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Healthcare Nonprofit
Eyes Woodridge

By Dan Hust
WOODRIDGE — February 10, 2006 – When the news was announced that Catskill Regional Medical Center’s (CRMC) health clinic in Woodridge would be closing its doors, Joan Collins didn’t get depressed.
The Woodridge village trustee got on the phone.
Together with Mayor Ivan Katz and the support of the village board, she reached CRMC board member Joyce Salimeno, who helped arrange a meeting with CRMC CEO Arthur Brien to research options.
And thanks to those efforts, Hudson River Healthcare (HRH) plans to open its second Sullivan County facility at that location in Woodridge.
In fact, if all goes as planned, users won’t even face a gap between office visits, with HRH taking over the health clinic on March 1, the day after CRMC closes shop.
“We want to maintain the continuity of care,” explained Anne Kauffman Nolon, HRH’s CEO for the past 29 years. “We don’t want them to lose primary care.”
Based in Peekskill and governed by a board of directors heavy on the consumer side, HRH is a 501(c)3 tax-exempt, not-for-profit, federally qualified health center, funded under Section 330 of the Public Health Service Act as administered by the U.S. Department of Health and Human Services, Health Resources and Services Administration, Bureau of Primary Health Care, to operate Community and Migrant Health Centers, Health Care for Homeless and Public Housing Primary Care Programs.
In its 30 years of existence, HRH has grown to serve more than 42,000 patients in the Hudson Valley with health centers in Peekskill, Beacon, Poughkeepsie, Amenia, Dover Plains, Pine Plains, New Paltz, Goshen, and Walden.
Just last year, HRH made the move into Sullivan County by opening a clinic in an office complex in Monticello. The large building going up on Lakewood Avenue just off Broadway will be their new home in May, said Nolon.
With a mission toward serving those who find it difficult to afford healthcare, HRH is projecting a caseload of 5,000-7,000 patients a year, said Nolon, via the two facilities.
While Monticello will offer a larger array of services (like dentistry), Nolon said the Woodridge site would continue to offer family medicine – the plan being to retain the current physician’s assistant, nurse and clinical manager already employed there by CRMC. In time, she said, a full-time family doctor may work out of that office, but for now the idea is to have one overseeing the operations but not always on site.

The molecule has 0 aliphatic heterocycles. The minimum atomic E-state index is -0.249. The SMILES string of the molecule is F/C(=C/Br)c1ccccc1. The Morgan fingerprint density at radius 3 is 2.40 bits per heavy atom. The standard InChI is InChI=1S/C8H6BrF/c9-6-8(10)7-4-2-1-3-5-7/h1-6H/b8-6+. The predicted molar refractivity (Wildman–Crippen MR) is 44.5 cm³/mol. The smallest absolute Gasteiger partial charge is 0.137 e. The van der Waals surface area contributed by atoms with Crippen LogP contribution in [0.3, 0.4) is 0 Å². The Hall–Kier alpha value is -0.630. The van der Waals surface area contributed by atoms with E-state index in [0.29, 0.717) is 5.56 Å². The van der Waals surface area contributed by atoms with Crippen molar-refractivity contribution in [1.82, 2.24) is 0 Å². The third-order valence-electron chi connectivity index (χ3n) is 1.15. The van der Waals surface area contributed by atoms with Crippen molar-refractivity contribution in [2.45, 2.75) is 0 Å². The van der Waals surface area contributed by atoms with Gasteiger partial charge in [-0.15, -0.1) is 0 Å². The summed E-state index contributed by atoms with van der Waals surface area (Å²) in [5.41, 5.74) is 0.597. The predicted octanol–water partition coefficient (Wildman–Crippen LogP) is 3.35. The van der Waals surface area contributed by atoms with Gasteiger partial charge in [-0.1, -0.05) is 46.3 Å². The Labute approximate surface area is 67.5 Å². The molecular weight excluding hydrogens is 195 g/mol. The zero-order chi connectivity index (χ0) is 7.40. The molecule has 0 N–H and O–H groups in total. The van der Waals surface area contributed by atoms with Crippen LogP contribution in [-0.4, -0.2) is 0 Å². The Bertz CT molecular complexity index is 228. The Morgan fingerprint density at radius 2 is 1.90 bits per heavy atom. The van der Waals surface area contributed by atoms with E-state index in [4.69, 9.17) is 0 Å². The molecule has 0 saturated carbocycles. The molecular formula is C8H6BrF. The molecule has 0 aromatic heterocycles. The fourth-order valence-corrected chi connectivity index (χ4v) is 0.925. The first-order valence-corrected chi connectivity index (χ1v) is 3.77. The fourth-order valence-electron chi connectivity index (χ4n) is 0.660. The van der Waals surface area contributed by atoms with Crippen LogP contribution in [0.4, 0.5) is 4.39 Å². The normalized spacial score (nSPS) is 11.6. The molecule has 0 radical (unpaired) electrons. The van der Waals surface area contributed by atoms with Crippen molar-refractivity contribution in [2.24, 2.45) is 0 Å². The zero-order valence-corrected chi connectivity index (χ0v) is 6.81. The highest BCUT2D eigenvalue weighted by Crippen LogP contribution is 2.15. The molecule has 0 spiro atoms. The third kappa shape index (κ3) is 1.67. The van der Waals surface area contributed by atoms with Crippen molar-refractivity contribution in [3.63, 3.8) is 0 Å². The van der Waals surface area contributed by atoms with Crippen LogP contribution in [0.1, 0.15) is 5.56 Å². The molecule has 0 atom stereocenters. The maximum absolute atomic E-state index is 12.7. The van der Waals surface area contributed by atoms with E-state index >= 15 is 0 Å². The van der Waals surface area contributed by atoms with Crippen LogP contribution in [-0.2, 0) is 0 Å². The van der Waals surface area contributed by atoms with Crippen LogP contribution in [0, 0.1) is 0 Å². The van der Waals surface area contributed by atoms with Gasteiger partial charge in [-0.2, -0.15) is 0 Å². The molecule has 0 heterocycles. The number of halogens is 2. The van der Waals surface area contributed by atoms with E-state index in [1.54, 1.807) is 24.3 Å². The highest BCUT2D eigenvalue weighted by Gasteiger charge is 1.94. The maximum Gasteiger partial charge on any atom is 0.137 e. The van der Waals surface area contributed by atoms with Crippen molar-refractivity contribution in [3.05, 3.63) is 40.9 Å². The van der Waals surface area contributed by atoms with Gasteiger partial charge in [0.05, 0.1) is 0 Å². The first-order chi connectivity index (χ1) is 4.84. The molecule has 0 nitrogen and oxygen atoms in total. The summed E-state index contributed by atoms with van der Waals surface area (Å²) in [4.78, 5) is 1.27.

The whole thing hinges on economics. Just as with CRMC’s decision to abandon the clinic due to a lack of sufficient revenue and patients, HRH’s plans require proper licensing (from the NYS Dept. of Health) and funding.
In the funding area, however, HRH has a leg up on CRMC, said CRMC CEO Art Brien.
“Hospitals have limited resources,” he remarked in an interview yesterday. “Anne and Hudson River Healthcare have a relationship with the federal government we don’t have.”
Because of HRH’s nature and mission, said Brien, it is eligible for far more reimbursements per patient than CRMC. And that will make all the difference in Woodridge.
The hospital and HRH are hammering out a purchase/lease agreement, with Brien hoping it will be a full buyout.
“I think this is a good idea,” he said. “It fulfills their purpose for being.”
And if for some reason HRH is delayed in opening the Woodridge clinic (possibly due to red tape at the state health level), Brien said residents can rest assured that CRMC is working on scheduling the HealthMobile for more visits in the area.
If at all possible, however, Nolon wants HRH to have a presence in Woodridge the first day of March.
“Everyone feels responsible,” she said, “in not allowing the community to go without healthcare services.”
Most of all Joan Collins and her fellow board members.
“We have a lot of people in Woodridge who are not mobile due to financial and/or age reasons,” she explained. “It was very important that we kept quality healthcare available in the local area.
“Everybody wants to do this.”

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